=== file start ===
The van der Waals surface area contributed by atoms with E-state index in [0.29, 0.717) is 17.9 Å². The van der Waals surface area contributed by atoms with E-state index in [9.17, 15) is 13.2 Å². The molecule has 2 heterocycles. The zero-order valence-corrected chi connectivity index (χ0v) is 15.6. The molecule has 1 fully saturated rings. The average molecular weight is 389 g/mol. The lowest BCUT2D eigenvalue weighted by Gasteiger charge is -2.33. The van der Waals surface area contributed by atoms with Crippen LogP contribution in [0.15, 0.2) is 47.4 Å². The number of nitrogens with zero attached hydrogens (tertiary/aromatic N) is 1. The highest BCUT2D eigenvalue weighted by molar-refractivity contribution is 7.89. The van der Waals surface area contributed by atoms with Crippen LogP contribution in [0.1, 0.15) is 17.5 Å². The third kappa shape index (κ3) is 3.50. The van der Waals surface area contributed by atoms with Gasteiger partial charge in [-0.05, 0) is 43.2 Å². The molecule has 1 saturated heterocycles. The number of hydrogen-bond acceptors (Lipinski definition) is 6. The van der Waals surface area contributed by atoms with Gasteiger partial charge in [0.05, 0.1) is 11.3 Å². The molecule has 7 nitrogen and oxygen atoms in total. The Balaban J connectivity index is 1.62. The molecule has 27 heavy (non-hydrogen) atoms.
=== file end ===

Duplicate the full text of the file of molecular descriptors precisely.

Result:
The van der Waals surface area contributed by atoms with E-state index in [0.29, 0.717) is 17.9 Å². The van der Waals surface area contributed by atoms with E-state index in [9.17, 15) is 13.2 Å². The molecule has 2 heterocycles. The zero-order valence-corrected chi connectivity index (χ0v) is 15.6. The molecule has 1 fully saturated rings. The average molecular weight is 389 g/mol. The lowest BCUT2D eigenvalue weighted by Gasteiger charge is -2.33. The van der Waals surface area contributed by atoms with Crippen LogP contribution in [0.15, 0.2) is 47.4 Å². The number of nitrogens with zero attached hydrogens (tertiary/aromatic N) is 1. The highest BCUT2D eigenvalue weighted by molar-refractivity contribution is 7.89. The van der Waals surface area contributed by atoms with Crippen LogP contribution in [0.1, 0.15) is 17.5 Å². The third kappa shape index (κ3) is 3.50. The van der Waals surface area contributed by atoms with Gasteiger partial charge in [-0.05, 0) is 43.2 Å². The molecule has 1 saturated heterocycles. The number of hydrogen-bond acceptors (Lipinski definition) is 6. The van der Waals surface area contributed by atoms with Gasteiger partial charge in [0.05, 0.1) is 11.3 Å². The molecule has 7 nitrogen and oxygen atoms in total. The Balaban J connectivity index is 1.62. The molecule has 27 heavy (non-hydrogen) atoms.